Friday 23 September 2022
Start 8pm
20 international artists 
curated by Adelinda Allegretti

“You sound of all things”
Concert and presentation of the new Video clip
Friday 23 September 2022
Start 9.30pm

With the patronage of:
Austrian Culture Forum in Rome
Embassy of Greece in Rome
Embassy of Ireland in Italy
Cultural Office of the Spanish Embassy in Italy
Hungarian Academy in Rome


Anthony Gerald Binns UK
Fu Wenjun CINA
Valentín Gallego Gallardo SPAGNA
Olga Buneeva RUSSIA
Carmelo Compare ITALIA
Joy Engelman AUSTRALIA
Guglielmo De Filippo ITALIA
Marina Iorio ITALIA
Isolda Mora Noli USA
Lorella Lion ITALIA
Christina Mitterhuber AUSTRIA
Roberta Minaccioni ITALIA
Catherine Perehudoff Fowler CANADA
Silvia Pisani ITALIA
Gianmario Quagliotto ITALIA
Fintan Whelan IRLANDA
Violino Mantieco ITALIA
Ersoy Yilmaz TURCHIA

For the exhibition at CAM_, artists were specifically asked to give visual form to their personal idea of fire. And so, for the Hungarian-Canadian Tibor Hargitai, fire is literally accompanied by water, earth and air in a polyptych entitled 4 ELEMENTS? (2022). Their bond is inseparable. By contrast, in After the Fire Has Died (2022), the Australian artist Joy Engelman depicts destruction outright. The passage of fire leaves no escape, devouring everything and leaving a heap of ash and elements that are no longer recognisable. In Fire & Ashes (2021), Christina Mitterhuber, from Austria, also hints at flames and ashes blown up by the wind, though without as much fury. The same intensity is inherent in Paz y libertad para Ucrania (Peace and Liberty for Ukraine; 2022) by the Spanish artist Valentín Gallego Gallardo, where the fire is that of bombs. There is no need to depict it, just to evoke its passage. Fire is also the destructive force in both works by Gianmario Quagliotto, Eolie, il risveglio di Vulcano 1888 (Aeolian Islands, the awakening of Vulcano, 1888; 2022) and the contemporary Lato alieno della Terra (Alien Side of the Earth), together with Carmelo Compare’s Fuoco cammina con me (Fire Walk with Me; 2022), featuring pure, incandescent lava proceeding slowly yet leaving no respite. In Re-reading of Art History, A Baker and His Wife, Pompeii, 1st Century AD (2019), Chinese artist Fu Wenjun gives a pop interpretation of the subject, though for those of us who know how it turned out, it has the force of a memento mori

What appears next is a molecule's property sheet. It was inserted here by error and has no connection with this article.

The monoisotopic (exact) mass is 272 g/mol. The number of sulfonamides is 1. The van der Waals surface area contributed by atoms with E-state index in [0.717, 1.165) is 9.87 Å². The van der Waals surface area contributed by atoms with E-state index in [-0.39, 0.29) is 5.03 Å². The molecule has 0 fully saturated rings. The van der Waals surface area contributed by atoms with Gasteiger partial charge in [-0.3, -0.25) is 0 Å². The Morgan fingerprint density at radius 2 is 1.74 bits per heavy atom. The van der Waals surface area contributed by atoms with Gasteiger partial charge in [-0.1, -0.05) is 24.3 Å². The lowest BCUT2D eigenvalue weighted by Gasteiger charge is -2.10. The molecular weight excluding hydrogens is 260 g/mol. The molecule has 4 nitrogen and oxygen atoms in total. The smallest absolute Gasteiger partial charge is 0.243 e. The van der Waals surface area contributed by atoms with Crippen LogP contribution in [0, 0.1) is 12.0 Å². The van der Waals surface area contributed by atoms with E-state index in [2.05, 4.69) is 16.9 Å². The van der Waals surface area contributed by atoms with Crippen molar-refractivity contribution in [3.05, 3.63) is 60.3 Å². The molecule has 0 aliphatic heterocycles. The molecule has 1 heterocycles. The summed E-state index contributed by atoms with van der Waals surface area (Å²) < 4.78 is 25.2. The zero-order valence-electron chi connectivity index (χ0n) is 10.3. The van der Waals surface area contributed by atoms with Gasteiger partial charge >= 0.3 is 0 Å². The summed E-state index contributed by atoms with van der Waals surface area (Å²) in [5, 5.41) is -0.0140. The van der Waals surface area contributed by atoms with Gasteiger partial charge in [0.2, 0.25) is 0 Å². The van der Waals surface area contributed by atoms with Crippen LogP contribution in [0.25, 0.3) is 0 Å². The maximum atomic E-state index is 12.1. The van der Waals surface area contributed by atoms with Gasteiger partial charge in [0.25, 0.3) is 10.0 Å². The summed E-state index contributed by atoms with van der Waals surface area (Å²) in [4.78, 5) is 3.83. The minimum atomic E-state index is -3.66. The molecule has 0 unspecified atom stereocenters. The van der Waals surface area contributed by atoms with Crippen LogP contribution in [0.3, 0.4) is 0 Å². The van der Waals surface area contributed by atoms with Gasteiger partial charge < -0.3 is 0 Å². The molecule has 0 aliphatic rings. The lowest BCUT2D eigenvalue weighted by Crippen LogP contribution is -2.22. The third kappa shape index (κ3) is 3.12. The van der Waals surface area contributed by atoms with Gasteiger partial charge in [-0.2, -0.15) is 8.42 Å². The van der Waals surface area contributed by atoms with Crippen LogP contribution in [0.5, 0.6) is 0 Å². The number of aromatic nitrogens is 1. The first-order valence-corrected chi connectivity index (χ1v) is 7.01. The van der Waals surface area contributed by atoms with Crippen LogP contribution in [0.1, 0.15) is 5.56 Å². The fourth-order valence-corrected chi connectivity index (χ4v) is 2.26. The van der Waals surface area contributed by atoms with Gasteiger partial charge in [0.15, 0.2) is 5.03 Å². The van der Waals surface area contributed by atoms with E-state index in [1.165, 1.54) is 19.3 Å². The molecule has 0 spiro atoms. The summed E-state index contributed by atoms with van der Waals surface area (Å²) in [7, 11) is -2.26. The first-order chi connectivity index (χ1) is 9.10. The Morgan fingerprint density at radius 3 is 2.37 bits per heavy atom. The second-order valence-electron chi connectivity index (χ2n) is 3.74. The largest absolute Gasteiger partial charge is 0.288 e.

Guglielmo De Filippo’s work is the next step, and Rinascita della Fenice (Rebirth of the Phoenix; 2021) clearly conveys the life and hope inherent in the firebird’s symbolism. We are at a turning point.

Materia nera con tre crateri rossi (Black Matter with Three Red Craters; 2021), by Violino Mantieco, completely sublimates the idea of destruction. That heavily ravaged surface, evoking a landscape after a lava flow, and boiling craters, becomes the embodiment of a transmutation. What if it’s more of an inner turmoil, slowly making its way deep inside us, only apparently destroying, actually giving birth to something ‘other’?